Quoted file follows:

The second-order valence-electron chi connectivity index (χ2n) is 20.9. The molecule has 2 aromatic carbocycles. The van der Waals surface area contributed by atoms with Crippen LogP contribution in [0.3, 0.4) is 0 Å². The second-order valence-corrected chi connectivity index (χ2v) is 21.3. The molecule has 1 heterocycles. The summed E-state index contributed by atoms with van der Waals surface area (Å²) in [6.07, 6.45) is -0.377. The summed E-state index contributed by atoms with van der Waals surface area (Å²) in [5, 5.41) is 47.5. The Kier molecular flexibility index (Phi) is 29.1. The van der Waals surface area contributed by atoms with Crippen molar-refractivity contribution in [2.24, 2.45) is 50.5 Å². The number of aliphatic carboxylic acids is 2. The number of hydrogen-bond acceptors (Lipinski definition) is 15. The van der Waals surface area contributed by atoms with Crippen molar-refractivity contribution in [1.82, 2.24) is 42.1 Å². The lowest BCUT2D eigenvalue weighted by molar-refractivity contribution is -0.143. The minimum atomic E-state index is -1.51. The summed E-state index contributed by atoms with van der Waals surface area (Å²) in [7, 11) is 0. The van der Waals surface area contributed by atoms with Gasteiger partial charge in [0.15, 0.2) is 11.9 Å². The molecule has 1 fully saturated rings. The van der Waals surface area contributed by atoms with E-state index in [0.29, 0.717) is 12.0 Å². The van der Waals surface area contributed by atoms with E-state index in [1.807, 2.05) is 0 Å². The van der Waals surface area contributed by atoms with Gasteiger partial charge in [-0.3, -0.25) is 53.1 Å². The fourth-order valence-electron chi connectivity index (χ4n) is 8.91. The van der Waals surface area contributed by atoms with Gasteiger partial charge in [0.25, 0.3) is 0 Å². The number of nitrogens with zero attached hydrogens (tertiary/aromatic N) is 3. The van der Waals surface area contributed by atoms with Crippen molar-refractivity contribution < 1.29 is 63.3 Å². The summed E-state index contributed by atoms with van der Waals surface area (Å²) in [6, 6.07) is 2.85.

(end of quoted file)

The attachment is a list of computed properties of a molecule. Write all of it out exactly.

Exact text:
The second-order valence-electron chi connectivity index (χ2n) is 20.9. The molecule has 2 aromatic carbocycles. The van der Waals surface area contributed by atoms with Crippen LogP contribution in [0.3, 0.4) is 0 Å². The second-order valence-corrected chi connectivity index (χ2v) is 21.3. The molecule has 1 heterocycles. The summed E-state index contributed by atoms with van der Waals surface area (Å²) in [6.07, 6.45) is -0.377. The summed E-state index contributed by atoms with van der Waals surface area (Å²) in [5, 5.41) is 47.5. The Kier molecular flexibility index (Phi) is 29.1. The van der Waals surface area contributed by atoms with Crippen molar-refractivity contribution in [2.24, 2.45) is 50.5 Å². The number of aliphatic carboxylic acids is 2. The number of hydrogen-bond acceptors (Lipinski definition) is 15. The van der Waals surface area contributed by atoms with Crippen molar-refractivity contribution in [1.82, 2.24) is 42.1 Å². The lowest BCUT2D eigenvalue weighted by molar-refractivity contribution is -0.143. The minimum atomic E-state index is -1.51. The summed E-state index contributed by atoms with van der Waals surface area (Å²) in [7, 11) is 0. The van der Waals surface area contributed by atoms with Gasteiger partial charge in [0.15, 0.2) is 11.9 Å². The molecule has 1 fully saturated rings. The van der Waals surface area contributed by atoms with E-state index in [0.29, 0.717) is 12.0 Å². The van der Waals surface area contributed by atoms with E-state index in [1.807, 2.05) is 0 Å². The van der Waals surface area contributed by atoms with Gasteiger partial charge in [-0.3, -0.25) is 53.1 Å². The fourth-order valence-electron chi connectivity index (χ4n) is 8.91. The van der Waals surface area contributed by atoms with Gasteiger partial charge in [0.25, 0.3) is 0 Å². The number of nitrogens with zero attached hydrogens (tertiary/aromatic N) is 3. The van der Waals surface area contributed by atoms with Crippen molar-refractivity contribution < 1.29 is 63.3 Å². The summed E-state index contributed by atoms with van der Waals surface area (Å²) in [6, 6.07) is 2.85.